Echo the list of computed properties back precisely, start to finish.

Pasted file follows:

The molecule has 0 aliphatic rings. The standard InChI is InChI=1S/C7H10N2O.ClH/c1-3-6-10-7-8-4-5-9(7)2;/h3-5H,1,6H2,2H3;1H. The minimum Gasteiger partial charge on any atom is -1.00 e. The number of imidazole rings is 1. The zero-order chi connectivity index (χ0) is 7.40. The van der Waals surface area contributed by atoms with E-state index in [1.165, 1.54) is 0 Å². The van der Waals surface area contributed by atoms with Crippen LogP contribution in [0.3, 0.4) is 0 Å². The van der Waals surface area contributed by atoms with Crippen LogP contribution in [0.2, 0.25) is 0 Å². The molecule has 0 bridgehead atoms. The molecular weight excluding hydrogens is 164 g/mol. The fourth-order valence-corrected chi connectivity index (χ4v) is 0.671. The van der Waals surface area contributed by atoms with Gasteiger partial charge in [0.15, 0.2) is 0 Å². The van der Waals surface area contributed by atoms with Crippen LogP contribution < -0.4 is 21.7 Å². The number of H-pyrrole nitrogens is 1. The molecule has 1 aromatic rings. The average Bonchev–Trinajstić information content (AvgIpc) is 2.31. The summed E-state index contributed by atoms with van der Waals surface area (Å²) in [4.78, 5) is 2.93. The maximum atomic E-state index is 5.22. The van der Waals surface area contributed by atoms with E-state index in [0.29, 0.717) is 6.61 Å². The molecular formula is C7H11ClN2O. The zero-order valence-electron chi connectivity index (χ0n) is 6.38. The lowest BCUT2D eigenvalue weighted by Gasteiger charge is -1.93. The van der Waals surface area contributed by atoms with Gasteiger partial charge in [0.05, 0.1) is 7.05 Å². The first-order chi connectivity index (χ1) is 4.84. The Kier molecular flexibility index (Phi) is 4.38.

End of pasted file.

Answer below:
The molecule has 0 aliphatic rings. The standard InChI is InChI=1S/C7H10N2O.ClH/c1-3-6-10-7-8-4-5-9(7)2;/h3-5H,1,6H2,2H3;1H. The minimum Gasteiger partial charge on any atom is -1.00 e. The number of imidazole rings is 1. The zero-order chi connectivity index (χ0) is 7.40. The van der Waals surface area contributed by atoms with E-state index in [1.165, 1.54) is 0 Å². The van der Waals surface area contributed by atoms with Crippen LogP contribution in [0.3, 0.4) is 0 Å². The van der Waals surface area contributed by atoms with Crippen LogP contribution in [0.2, 0.25) is 0 Å². The molecule has 0 bridgehead atoms. The molecular weight excluding hydrogens is 164 g/mol. The fourth-order valence-corrected chi connectivity index (χ4v) is 0.671. The van der Waals surface area contributed by atoms with Gasteiger partial charge in [0.15, 0.2) is 0 Å². The van der Waals surface area contributed by atoms with Crippen LogP contribution < -0.4 is 21.7 Å². The number of H-pyrrole nitrogens is 1. The molecule has 1 aromatic rings. The average Bonchev–Trinajstić information content (AvgIpc) is 2.31. The summed E-state index contributed by atoms with van der Waals surface area (Å²) in [4.78, 5) is 2.93. The maximum atomic E-state index is 5.22. The van der Waals surface area contributed by atoms with E-state index in [0.29, 0.717) is 6.61 Å². The molecular formula is C7H11ClN2O. The zero-order valence-electron chi connectivity index (χ0n) is 6.38. The lowest BCUT2D eigenvalue weighted by Gasteiger charge is -1.93. The van der Waals surface area contributed by atoms with Gasteiger partial charge in [0.05, 0.1) is 7.05 Å². The first-order chi connectivity index (χ1) is 4.84. The Kier molecular flexibility index (Phi) is 4.38.